The more you talk to Ken Hitchcock, the more it makes sense he’s a history buff.
He and his wife Corina, a retired pro golfer, both are. Every summer, they pick two cities anywhere in the U.S., Canada or Europe, visit them and learn the history of that area. They’ll do it again this off-season, though they haven’t picked their destinations yet.
History lets you learn from past behaviors and predicaments to better navigate the present and future, and ‘Hitch’ applies that philosophy to coaching the St. Louis Blues. Ask him to evaluate Ryan Miller’s goaltending performance and he compares the pending unrestricted free agent’s situation to that of Ed Belfour in 1997. Belfour was a star No. 1 netminder brought in to lead a contending team over the proverbial hump to a Stanley Cup. But there was a crucial difference in how ‘The Eagle’ and Miller entered their respective new environments.
“Eddie came to us in training camp and exhibition, and then the start of league play, and there was a two-month adjustment phase,” Hitchcock says. “Ryan came to us at the trade deadline, so we were still in somewhat of an adjustment phase, but I thought he was good. The on-ice adjustment was not surprising to me because of my experience going through it with Eddie. It’s the handoffs between the goalies and the defensemen, it’s the way you play in front of the net, it’s the way you play odd-man rushes. When you’ve been in the same program for a dozen years, and then it changes overnight, there’s an adjustment phase that takes place.”
Hitchcock, freshly extended on a new contract through 2014-15 as of a Wednesday announcement, understands that, to move forward, he can’t just draw from the glory days of Dallas, where he won a Stanley Cup in 1999. He has to take something from the recent past, painful as it is. He doesn’t deflect questions, spout clichés about getting better bounces or how “we’ll get ‘em next year.” He openly agonizes over his team’s defeat and he’s refreshingly open to talking about it, like he’s hoping to learn something.
So what happened to the team THN picked to win the Stanley Cup? It dominated much of the season. Alex Pietrangelo and Jay Bouwmeester had great chemistry on a deep blueline. Jaden Schwartz broke out. Alexander Steen’s game reached new heights. David Backes was his usual bruising self. President Barack Obama knows who T.J. Oshie is now. You name it and the Blues had it. They even geared up for a lengthy Stanley Cup push with the Miller acquisition at the trade deadline.
But it wasn’t enough. The Blues had Chicago on the ropes, up 2-0 after winning Games 1 and 2 of their Western Conference quarterfinal clash, but something bubbled beneath the surface. They needed last-minute equalizers to force overtime in those wins, and they had limped into the playoffs, literally and figuratively, dropping six straight.
“What our season was like was, everything went right for us,” Hitchcock says. “Every close game, every shootout, every game in overtime – we seemed to win. We had a lot of guys who had career offensive years. A lot of things went right until we started to sustain injuries towards the end. And then, all of a sudden, this cloud came over us where we were taking on an injury a game, or sometimes two injuries a game. And we didn’t have the depth that we were playing with, and we turned one-goal wins into one-goal losses.”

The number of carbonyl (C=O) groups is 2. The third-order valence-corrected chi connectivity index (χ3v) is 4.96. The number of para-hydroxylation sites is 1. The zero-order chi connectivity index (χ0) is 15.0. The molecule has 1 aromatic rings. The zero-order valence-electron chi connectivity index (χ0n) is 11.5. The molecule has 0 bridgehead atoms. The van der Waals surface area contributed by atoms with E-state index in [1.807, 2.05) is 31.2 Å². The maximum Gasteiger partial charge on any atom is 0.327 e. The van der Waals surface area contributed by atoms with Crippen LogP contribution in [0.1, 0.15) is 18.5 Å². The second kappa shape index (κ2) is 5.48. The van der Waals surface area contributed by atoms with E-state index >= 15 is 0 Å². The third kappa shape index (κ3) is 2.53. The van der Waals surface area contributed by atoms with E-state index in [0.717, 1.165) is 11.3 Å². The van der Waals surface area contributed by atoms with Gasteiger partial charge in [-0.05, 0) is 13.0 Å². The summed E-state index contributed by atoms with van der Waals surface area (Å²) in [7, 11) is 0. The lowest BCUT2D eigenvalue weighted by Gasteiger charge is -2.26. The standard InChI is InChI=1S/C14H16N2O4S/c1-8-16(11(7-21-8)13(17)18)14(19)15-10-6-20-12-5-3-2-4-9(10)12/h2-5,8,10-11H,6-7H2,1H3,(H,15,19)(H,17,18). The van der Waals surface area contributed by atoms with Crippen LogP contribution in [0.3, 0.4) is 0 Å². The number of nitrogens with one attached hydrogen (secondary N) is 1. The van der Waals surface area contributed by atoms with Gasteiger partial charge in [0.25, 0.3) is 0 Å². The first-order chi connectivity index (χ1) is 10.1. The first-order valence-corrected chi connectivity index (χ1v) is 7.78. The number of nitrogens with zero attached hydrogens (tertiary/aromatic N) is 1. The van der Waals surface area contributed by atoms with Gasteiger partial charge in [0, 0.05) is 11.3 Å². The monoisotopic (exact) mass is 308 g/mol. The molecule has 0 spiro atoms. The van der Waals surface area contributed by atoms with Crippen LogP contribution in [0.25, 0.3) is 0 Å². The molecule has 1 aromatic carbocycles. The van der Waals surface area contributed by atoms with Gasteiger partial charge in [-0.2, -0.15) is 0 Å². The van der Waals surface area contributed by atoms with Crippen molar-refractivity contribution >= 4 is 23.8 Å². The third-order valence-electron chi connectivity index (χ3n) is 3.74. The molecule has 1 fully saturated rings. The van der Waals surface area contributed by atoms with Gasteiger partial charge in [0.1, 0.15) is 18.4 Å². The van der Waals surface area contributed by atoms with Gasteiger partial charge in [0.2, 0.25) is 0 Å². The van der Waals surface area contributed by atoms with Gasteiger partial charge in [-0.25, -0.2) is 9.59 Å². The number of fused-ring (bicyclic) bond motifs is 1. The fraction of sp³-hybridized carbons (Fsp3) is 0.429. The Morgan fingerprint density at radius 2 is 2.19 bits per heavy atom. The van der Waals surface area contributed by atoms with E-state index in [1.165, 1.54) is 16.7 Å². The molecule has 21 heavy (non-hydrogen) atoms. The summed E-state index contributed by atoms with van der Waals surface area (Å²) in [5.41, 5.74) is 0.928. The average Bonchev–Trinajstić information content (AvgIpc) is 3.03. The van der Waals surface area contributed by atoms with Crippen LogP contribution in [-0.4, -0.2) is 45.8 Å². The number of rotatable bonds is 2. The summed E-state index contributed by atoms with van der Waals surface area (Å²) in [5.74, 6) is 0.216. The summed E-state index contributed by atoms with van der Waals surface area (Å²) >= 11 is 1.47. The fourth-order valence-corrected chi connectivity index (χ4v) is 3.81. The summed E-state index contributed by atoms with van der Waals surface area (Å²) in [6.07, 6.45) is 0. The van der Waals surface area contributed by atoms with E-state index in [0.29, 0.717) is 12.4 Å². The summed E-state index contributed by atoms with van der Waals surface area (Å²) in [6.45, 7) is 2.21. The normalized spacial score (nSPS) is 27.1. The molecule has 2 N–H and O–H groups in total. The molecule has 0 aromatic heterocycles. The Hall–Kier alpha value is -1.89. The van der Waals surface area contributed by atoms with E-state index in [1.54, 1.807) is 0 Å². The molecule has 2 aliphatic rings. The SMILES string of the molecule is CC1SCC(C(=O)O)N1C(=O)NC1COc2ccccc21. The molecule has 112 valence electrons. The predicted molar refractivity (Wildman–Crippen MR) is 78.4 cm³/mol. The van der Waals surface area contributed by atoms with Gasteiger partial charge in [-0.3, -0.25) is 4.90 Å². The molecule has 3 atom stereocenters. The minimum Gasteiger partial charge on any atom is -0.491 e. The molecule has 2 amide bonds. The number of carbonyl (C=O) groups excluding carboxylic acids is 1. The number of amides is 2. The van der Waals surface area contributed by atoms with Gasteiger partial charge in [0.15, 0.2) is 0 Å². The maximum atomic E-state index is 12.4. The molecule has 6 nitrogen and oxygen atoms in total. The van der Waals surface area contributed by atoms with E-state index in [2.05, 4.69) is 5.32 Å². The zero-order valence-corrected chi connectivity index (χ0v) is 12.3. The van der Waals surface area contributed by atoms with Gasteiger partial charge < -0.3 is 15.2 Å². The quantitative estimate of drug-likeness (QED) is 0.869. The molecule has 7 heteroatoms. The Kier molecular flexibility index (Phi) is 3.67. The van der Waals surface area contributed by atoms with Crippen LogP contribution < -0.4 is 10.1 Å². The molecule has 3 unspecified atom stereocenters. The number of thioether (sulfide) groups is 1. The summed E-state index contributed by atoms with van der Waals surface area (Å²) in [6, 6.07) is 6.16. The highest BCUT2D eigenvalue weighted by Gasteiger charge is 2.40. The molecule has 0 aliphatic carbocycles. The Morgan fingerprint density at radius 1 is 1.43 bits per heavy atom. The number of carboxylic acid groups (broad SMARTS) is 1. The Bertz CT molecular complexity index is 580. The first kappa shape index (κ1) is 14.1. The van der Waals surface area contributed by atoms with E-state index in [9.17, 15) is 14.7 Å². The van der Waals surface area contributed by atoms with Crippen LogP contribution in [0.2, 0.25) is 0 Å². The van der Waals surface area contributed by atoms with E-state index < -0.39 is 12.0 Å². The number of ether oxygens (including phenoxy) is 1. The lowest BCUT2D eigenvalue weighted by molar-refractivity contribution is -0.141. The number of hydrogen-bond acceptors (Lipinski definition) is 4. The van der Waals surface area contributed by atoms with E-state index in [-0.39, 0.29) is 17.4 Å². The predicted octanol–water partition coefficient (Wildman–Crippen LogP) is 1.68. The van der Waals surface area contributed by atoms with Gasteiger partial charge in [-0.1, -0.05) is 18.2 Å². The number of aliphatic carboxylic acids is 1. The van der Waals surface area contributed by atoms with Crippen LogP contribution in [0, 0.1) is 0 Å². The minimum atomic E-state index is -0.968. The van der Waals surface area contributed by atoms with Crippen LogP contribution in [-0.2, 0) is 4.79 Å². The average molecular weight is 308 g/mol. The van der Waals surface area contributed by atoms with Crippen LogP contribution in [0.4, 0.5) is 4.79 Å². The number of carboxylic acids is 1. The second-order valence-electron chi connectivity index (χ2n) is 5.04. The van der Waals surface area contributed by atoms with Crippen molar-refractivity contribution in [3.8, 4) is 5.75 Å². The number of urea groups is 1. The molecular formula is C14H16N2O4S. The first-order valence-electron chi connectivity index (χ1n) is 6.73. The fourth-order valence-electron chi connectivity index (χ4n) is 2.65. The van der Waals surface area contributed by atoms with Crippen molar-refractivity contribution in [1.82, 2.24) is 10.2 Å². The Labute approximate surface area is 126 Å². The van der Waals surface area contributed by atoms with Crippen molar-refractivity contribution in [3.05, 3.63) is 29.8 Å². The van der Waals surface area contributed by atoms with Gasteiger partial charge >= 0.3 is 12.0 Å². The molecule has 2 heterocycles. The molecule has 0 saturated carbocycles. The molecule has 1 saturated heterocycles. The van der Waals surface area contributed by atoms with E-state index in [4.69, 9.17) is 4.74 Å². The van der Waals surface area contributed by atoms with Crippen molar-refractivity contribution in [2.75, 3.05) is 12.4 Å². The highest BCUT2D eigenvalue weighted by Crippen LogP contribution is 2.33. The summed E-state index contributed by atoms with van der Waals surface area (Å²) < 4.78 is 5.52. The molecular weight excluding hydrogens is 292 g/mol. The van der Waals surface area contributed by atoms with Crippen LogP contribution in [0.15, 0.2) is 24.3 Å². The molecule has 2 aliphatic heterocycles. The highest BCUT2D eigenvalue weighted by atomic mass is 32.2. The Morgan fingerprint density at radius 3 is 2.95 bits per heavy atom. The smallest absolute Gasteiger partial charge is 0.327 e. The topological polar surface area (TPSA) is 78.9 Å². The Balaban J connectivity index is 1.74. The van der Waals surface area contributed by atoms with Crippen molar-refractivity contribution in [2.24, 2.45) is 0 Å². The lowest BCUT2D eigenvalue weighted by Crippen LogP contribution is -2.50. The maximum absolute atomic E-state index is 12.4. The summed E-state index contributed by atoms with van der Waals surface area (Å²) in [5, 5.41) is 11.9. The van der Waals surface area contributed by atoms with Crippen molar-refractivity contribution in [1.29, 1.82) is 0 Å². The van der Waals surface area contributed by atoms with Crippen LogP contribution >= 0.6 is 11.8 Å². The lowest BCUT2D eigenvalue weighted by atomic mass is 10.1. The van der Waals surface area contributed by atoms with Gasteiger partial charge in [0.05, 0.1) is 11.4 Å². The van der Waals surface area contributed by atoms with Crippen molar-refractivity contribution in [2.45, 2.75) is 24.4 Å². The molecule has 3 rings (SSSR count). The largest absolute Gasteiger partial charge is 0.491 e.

David Backes’ injury on a borderline hit from Chicago’s Brent Seabrook changed the tone of the series. The Blues lost three straight one-goal games, with every winner scored by a Conn Smythe recipient: Jonathan Toews, Patrick Kane in overtime, Jonathan Toews in overtime. Then the Hawks stepped on the Blues’ throat in Game 6. Given how even much of the series was, however, should St. Louis take positives away? Or is a second-straight first-round elimination simply not good enough?
“I look at it from the fact that we lost four straight,” Hitchcock says. “So I don’t care how we’ve lost four straight. Four straight isn’t good enough. And that’s the part we have to deal with. To me, the series was lost in Games 3 and 4. We played very well. And we played the best period and a half of hockey we’ve ever played in Game 4, and we still didn’t win the game. And then we did the same thing in Game 5, and we still didn’t win the game. So, to me, I’m looking at games 3, 4, and 5. That’s what we’re critiquing.
“Management has their thing to do, but we’re looking at it from a coaching staff standpoint, from personnel standpoint. How do we get better? And that’s what we’re in the middle of addressing right now. And believe me, we haven’t come up with all the answers yet, but we will.”
Blues management has already begun addressing some of those answers. It dismissed assistant coach Gary Agnew and goaltending coach Corey Hirsch. Whether a change in goalie coaching increases the chances of Miller returning remains to be seen, though GM Doug Armstrong has gone on record saying youngster Jake Allen will play with the big club in 2014-15 no matter what.
Questions abound about the Blues’ lack of an experienced veteran with a Stanley Cup ring, not to mention the team’s lack of a bona fide sniper, though Vladimir Tarasenko is trending that way. Time will tell if Armstrong decides more tinkering is in order. Then again, this team may be just where it needs to be, considering how close the Chicago series was game to game.
“If you just flat lose – you get beat 3-1, 4-1, whatever – you can look at things black and white,” Hitchcock says. “With the way we’ve lost the last two years, there’s so much grey area that you’ve got to go through. That’s the part that is very emotional for us, to be honest.”
Matt Larkin is an associate editor at The Hockey News and a regular contributor to the thn.com Post-To-Post blog. For more great profiles, news and views from the world of hockey, subscribe to The Hockey News magazine. Follow Matt Larkin on Twitter at @THNMattLarkin